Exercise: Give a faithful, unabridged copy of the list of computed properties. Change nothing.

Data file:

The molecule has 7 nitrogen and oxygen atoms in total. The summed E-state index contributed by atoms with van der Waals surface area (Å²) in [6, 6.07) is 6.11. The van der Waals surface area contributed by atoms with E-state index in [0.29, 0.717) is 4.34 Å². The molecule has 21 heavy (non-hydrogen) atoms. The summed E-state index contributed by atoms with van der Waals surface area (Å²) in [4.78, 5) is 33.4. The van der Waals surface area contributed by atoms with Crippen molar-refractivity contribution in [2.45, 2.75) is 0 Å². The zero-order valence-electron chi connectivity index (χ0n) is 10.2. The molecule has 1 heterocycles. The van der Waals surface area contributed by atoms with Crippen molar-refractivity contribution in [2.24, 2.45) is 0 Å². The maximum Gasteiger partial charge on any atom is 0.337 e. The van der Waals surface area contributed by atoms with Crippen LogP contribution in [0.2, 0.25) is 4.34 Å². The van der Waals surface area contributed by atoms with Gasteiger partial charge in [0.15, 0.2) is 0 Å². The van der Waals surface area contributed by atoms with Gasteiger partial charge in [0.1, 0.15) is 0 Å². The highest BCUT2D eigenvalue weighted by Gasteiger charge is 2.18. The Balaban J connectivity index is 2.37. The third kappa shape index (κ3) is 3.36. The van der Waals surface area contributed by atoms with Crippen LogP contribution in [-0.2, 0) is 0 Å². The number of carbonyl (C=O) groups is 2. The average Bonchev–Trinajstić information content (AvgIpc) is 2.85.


The molecule has 7 nitrogen and oxygen atoms in total. The summed E-state index contributed by atoms with van der Waals surface area (Å²) in [6, 6.07) is 6.11. The van der Waals surface area contributed by atoms with E-state index in [0.29, 0.717) is 4.34 Å². The molecule has 21 heavy (non-hydrogen) atoms. The summed E-state index contributed by atoms with van der Waals surface area (Å²) in [4.78, 5) is 33.4. The van der Waals surface area contributed by atoms with Crippen molar-refractivity contribution in [2.45, 2.75) is 0 Å². The zero-order valence-electron chi connectivity index (χ0n) is 10.2. The molecule has 1 heterocycles. The van der Waals surface area contributed by atoms with Crippen molar-refractivity contribution in [2.24, 2.45) is 0 Å². The maximum Gasteiger partial charge on any atom is 0.337 e. The van der Waals surface area contributed by atoms with Crippen LogP contribution in [0.2, 0.25) is 4.34 Å². The van der Waals surface area contributed by atoms with Gasteiger partial charge in [0.15, 0.2) is 0 Å². The van der Waals surface area contributed by atoms with Gasteiger partial charge in [0.1, 0.15) is 0 Å². The highest BCUT2D eigenvalue weighted by Gasteiger charge is 2.18. The Balaban J connectivity index is 2.37. The third kappa shape index (κ3) is 3.36. The van der Waals surface area contributed by atoms with Crippen LogP contribution in [-0.2, 0) is 0 Å². The number of carbonyl (C=O) groups is 2. The average Bonchev–Trinajstić information content (AvgIpc) is 2.85.